Chinese physicist Dr. Yun Cheng won the Yara´s Birkeland Prize 2012 for her doctorate thesis 'Hydrodynamics and Freeze Out Problems in Energetic Heavy Ion Reactions', carried out at the University of Bergen's Department of Physics and Technology.
The annual award was established by Yara to honor innovative research, with the award going to Physics and Chemistry work in alternate years.
The prize ceremony was held in Oslo. University of Bergen Professor Jan S. Vaagen accepted the award - a diploma and NOK 100,000 - on behalf of Yun Cheng, who could not be present.
Yara CEO Jørgen Haslestad told the prize ceremony gathering that the event honored Birkeland's spirit of vision, ambition and innovative entrepreneurship.
"This is the spirit we are all looking for - I, for my employees and thereby also for my company - others in this audience, surely in their ongoing search for knowledge, innovation, research and development," the CEO said.
"Also, it is about pursuing truth - knowledge - to be humble in the face of research, results and surely failures along the way. At the end of the day, it is also about making a contribution - in your area of expertise, to society," Haslestad said.
Dr. Cheng's field of research is the theory of relativistic heavy ion collisions. According to the Prize evaluation committee, her work "is pure basic research, aiming at understanding and testing the validity of quantum chromodynamics, one of the main components of the current Standard Model of elementary particles."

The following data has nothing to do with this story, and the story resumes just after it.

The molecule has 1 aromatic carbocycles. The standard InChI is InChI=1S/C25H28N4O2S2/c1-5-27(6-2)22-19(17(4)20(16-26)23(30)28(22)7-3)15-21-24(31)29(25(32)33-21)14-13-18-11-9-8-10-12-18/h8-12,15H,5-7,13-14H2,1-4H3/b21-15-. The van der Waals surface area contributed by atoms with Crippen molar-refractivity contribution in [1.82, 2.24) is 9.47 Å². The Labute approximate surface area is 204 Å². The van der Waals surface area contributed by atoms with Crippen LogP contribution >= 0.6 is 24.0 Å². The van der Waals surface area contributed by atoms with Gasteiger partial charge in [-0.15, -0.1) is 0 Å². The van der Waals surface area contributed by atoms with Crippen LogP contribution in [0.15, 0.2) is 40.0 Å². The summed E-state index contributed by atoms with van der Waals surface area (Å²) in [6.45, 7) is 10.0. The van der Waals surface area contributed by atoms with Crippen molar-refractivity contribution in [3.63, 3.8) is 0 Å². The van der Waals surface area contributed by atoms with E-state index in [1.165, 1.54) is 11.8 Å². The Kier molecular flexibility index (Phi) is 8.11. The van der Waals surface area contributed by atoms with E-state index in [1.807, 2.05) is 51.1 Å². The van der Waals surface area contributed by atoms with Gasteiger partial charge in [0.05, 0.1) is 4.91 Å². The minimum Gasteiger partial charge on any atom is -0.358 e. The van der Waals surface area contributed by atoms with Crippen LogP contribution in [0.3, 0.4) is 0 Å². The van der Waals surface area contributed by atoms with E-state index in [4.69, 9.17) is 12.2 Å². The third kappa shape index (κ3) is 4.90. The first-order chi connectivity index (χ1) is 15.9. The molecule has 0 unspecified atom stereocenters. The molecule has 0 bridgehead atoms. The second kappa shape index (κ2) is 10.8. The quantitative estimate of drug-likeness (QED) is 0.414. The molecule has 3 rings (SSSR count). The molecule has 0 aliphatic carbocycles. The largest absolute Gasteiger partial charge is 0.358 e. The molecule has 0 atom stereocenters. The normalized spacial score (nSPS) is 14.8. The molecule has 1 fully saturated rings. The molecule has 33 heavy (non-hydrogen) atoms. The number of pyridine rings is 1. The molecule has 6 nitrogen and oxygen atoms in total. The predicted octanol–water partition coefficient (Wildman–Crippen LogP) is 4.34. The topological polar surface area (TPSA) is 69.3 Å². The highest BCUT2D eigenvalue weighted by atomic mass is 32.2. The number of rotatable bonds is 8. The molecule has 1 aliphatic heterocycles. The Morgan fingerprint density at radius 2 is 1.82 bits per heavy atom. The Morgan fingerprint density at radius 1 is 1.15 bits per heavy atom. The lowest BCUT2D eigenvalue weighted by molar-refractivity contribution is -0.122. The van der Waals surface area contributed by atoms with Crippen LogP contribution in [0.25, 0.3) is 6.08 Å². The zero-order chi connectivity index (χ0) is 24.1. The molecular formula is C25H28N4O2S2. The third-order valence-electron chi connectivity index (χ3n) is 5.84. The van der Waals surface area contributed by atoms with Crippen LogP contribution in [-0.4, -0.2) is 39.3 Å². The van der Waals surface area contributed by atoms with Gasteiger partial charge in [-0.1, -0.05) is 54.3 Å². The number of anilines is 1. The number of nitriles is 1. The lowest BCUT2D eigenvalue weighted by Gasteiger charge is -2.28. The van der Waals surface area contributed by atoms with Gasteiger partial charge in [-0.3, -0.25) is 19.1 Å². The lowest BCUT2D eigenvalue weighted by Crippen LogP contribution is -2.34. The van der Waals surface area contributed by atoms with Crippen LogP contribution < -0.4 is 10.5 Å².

"In a sense, it seems appropriate that this year's winner is a foreign student at a Norwegian University. It reflects the great diversity which characterizes both the world of today and Yara as a global company," the CEO added.
Scientific prize to honor Birkeland spirit
Yara has established an award for work in the fields of Physics and Chemistry, in honor of Norway's arguably greatest scientist, Kristian Birkeland. The prize’s objective is to give attention to cross-scientific work and collaboration between universities and institutes. The prize goes to the doctoral thesis that best meets the enquiring and adventurous spirit of Birkeland's research career. The first 'Yara Birkeland's Prize in Physics and Chemistry' was awarded in 2009 to German chemist Dr. Melanie Zimmermann.
Birkeland is best known for his collaboration with engineer and industrialist Samuel Eyde which established the technique of passing air through an electric arc to form oxides of nitrogen - and the birth of Norsk Hydro's fertilizer production.
Read more about Birkeland and Yara´s history here.